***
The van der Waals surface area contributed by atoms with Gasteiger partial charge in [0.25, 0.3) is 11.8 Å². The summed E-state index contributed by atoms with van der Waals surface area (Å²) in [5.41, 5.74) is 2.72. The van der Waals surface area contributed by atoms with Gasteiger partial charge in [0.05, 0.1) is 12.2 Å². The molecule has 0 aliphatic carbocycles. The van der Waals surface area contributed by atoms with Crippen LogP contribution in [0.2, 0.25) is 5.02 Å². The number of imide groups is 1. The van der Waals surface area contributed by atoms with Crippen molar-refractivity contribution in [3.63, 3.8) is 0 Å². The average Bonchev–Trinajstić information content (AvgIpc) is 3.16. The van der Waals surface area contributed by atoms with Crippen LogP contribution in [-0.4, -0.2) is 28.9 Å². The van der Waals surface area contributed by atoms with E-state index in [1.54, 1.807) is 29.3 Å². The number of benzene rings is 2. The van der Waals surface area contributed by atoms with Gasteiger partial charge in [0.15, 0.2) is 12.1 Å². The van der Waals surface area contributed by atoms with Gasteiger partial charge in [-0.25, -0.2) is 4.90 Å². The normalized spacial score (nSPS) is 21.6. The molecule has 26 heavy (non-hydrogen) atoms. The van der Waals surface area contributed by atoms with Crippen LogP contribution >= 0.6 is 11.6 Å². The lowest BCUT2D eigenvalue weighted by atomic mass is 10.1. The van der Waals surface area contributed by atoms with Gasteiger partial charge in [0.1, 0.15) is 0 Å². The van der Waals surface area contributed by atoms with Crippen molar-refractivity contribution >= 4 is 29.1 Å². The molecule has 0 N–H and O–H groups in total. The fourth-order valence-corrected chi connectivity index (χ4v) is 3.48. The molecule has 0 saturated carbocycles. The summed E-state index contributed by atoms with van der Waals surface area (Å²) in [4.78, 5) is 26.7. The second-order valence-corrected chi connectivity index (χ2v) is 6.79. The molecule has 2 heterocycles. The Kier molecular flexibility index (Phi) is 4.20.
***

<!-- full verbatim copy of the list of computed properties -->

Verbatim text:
The van der Waals surface area contributed by atoms with Gasteiger partial charge in [0.25, 0.3) is 11.8 Å². The summed E-state index contributed by atoms with van der Waals surface area (Å²) in [5.41, 5.74) is 2.72. The van der Waals surface area contributed by atoms with Gasteiger partial charge in [0.05, 0.1) is 12.2 Å². The molecule has 0 aliphatic carbocycles. The van der Waals surface area contributed by atoms with Crippen LogP contribution in [0.2, 0.25) is 5.02 Å². The number of imide groups is 1. The van der Waals surface area contributed by atoms with Crippen molar-refractivity contribution in [3.63, 3.8) is 0 Å². The average Bonchev–Trinajstić information content (AvgIpc) is 3.16. The van der Waals surface area contributed by atoms with Crippen LogP contribution in [-0.4, -0.2) is 28.9 Å². The van der Waals surface area contributed by atoms with E-state index in [1.54, 1.807) is 29.3 Å². The number of benzene rings is 2. The van der Waals surface area contributed by atoms with Gasteiger partial charge in [0.15, 0.2) is 12.1 Å². The van der Waals surface area contributed by atoms with Gasteiger partial charge in [-0.25, -0.2) is 4.90 Å². The normalized spacial score (nSPS) is 21.6. The molecule has 26 heavy (non-hydrogen) atoms. The van der Waals surface area contributed by atoms with Crippen LogP contribution >= 0.6 is 11.6 Å². The lowest BCUT2D eigenvalue weighted by atomic mass is 10.1. The van der Waals surface area contributed by atoms with Gasteiger partial charge in [0.1, 0.15) is 0 Å². The van der Waals surface area contributed by atoms with Crippen molar-refractivity contribution >= 4 is 29.1 Å². The molecule has 0 N–H and O–H groups in total. The fourth-order valence-corrected chi connectivity index (χ4v) is 3.48. The molecule has 0 saturated carbocycles. The summed E-state index contributed by atoms with van der Waals surface area (Å²) in [4.78, 5) is 26.7. The second-order valence-corrected chi connectivity index (χ2v) is 6.79. The molecule has 2 heterocycles. The Kier molecular flexibility index (Phi) is 4.20.